## Introduction

The success or failure of quantum light sources in advanced commercial photonic quantum-network applications is strongly dependent on integrability of these sources with current infrastructure and technology. Regarding networks, operation at telecom wavelength is as essential as wavelength tuneability, required for interfacing and multiplexing with other sources of classical or quantum light over the same optical fibre. In terms of quantum light emitters, scalable manufacturing techniques for their production as well as compliance with low voltage driving electronics for safe and long-term reliable operation in remote non-laboratory environments are most desirable.

Shared entanglement between distant network users is an important resource for quantum-network applications going beyond conventional quantum key distribution (QKD)1 that makes use of weak coherent laser pulses2,3,4. Greater robustness to photon number splitting attacks5,6, an increase of communication distances7 and the prospect to link remote quantum processors8 are some of the immediate benefits. As currently employed sources are mostly based on spontaneous processes, intrinsically limiting efficiencies, further improvement is expected from sub-Poissonian photon-pair sources such as semiconductor quantum dots (QD), with the prospect for deterministic operation9. Such sources can also benefit highest level applications for scalable network architectures such as quantum relays10 and repeaters11 based on teleportation and entanglement swapping protocols, posing further constraints on photon indistinguishability.

Quantum light sources based on III–V compound semiconductor QDs embedded in a positive-intrinsic-negative (p-i-n) diode9 are considered a promising approach in terms of scalable manufacturability as they are sharing the same material platform as standard laser diodes. These devices generate single entangled pairs of photons on the so-called biexciton cascade after electrical injection of carriers, which is why they are also referred to as entangled light emitting diodes (ELED)12. Another approach for carrier injection is via optical excitation where one mainly distinguishes between non-resonant excitation above the bandgap of the surrounding semiconductor matrix and resonant excitation of the biexciton state13. The latter has recently become very popular, achieving good photon indistinguishabilities with high purity and most importantly, the potential for fully deterministic operation14. Recent progress in the field culminated in first demonstrations of entanglement swapping15,16 from this kind of source, an important step towards scalable quantum networks. However, these experiments require a sophisticated pulsed laser system combined with careful suppression of exciting laser light, making them at the moment not the first choice when it comes to field deployment of QD photon-pair sources in non-laboratory environments. In contrast, non-resonant excitation schemes are much simpler to implement and integrate, making them a welcome testbed for first steps into network integration of quantum light emitters. Of course, this comes at the expense of lower efficiency17 and photon purities, but with performances still good enough for experiments such as quantum teleportation with electrically18 and optically19 injected sources. For quantum communication applications, careful engineering of material compositions and wafer growth conditions have enabled fabrication of QDs emitting in the standard telecom wavelength bands20,21,22,23, recently enabling for the first time the transmission of photons from a single quantum emitter over a deployed standard network fibre24.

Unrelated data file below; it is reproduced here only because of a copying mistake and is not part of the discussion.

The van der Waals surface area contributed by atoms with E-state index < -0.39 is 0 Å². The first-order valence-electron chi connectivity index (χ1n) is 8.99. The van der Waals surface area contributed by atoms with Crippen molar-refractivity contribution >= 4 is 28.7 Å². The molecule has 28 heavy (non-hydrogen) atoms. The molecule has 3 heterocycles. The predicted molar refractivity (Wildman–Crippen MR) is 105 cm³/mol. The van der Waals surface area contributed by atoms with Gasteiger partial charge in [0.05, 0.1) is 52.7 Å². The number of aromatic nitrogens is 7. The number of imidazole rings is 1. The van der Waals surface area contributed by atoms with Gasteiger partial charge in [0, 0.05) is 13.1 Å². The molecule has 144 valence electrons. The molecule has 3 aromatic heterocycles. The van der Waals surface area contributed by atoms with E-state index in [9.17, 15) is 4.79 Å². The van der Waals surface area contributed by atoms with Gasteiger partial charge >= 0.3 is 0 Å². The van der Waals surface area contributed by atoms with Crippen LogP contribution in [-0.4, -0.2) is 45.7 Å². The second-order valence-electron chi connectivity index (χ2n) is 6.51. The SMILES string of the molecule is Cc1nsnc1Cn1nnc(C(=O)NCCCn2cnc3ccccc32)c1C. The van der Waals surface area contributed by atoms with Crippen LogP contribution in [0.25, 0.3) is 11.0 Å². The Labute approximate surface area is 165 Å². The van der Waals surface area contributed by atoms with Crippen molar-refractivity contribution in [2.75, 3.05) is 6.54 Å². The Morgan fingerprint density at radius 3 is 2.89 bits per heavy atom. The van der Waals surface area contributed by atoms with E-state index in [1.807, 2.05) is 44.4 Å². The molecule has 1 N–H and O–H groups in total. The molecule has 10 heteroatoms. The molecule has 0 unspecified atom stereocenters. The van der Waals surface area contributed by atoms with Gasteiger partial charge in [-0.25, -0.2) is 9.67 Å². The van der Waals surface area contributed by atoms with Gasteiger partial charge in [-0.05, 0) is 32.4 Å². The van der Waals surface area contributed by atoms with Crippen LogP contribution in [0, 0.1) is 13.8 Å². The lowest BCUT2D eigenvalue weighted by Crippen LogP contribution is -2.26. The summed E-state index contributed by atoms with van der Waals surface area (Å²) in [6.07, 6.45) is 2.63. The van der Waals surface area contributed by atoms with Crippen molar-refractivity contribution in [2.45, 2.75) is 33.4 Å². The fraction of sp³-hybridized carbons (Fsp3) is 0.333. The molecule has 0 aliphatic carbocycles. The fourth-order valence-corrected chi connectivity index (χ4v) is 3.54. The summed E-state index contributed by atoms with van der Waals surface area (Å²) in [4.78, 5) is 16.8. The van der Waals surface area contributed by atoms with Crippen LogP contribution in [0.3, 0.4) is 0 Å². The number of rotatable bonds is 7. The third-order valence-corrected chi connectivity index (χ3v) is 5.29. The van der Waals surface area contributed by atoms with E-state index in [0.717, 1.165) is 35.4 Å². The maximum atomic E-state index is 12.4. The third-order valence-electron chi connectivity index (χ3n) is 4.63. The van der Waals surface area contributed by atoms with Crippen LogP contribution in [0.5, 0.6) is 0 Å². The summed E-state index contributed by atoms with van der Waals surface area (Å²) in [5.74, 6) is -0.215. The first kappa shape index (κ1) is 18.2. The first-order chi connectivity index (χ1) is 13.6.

True network integration of quantum light sources requires co-existence with classical data traffic mostly in the telecom C-band over the same optical fibre. This favours operation of ELEDs in the telecom O-band as the large spectral separation combined with the generally reduced Raman scattering from the lower energy C-band to the higher energy O-band makes wavelength division multiplexing of quantum light at the single-photon level with classical communication signals feasible25,26,27. More sophisticated network architectures requiring higher bandwidth make use of the so-called coarse wavelength division multiplexing (CWDM) grid (ITU G.694.2), comprising a total of 18 channels from 1271 to 1611 nm with 20 nm spacing. For compatibility of ELEDs with this standard, spectral tuning ranges of 20 nm are desirable such that any emitter can be tuned to the closest CWDM channel or even changed to a different channel. Despite there has been good progress in the deterministic growth of QDs emitting at specific non-telecom wavelengths28,29, post-growth tuning mechanisms remain most important for enhancing the yield in manufacturability of devices.

The application of magnetic fields30 or strain31,32,33,34,35 has been demonstrated for tuning QD emission. While achieving only a few nanometres of tuneability, these approaches require large magnetic fields or very high voltages which is not practical for network deployment. In contrast, wavelength tuning via static electric fields36,37,38 is suitable for long-term safe operation, achieving good tuning ranges with only low applied voltages. In this work, we demonstrate a tuneable telecom ELED with low-voltage operation, large tuning range and strong single-photon character, which is compatible with networks containing classical communication traffic. This enables us to operate an ELED outside of a research laboratory and show sub-Poissonian entangled photon transmission with high fidelity multiplexed with classical data signals over the metropolitan fibre network in Cambridge.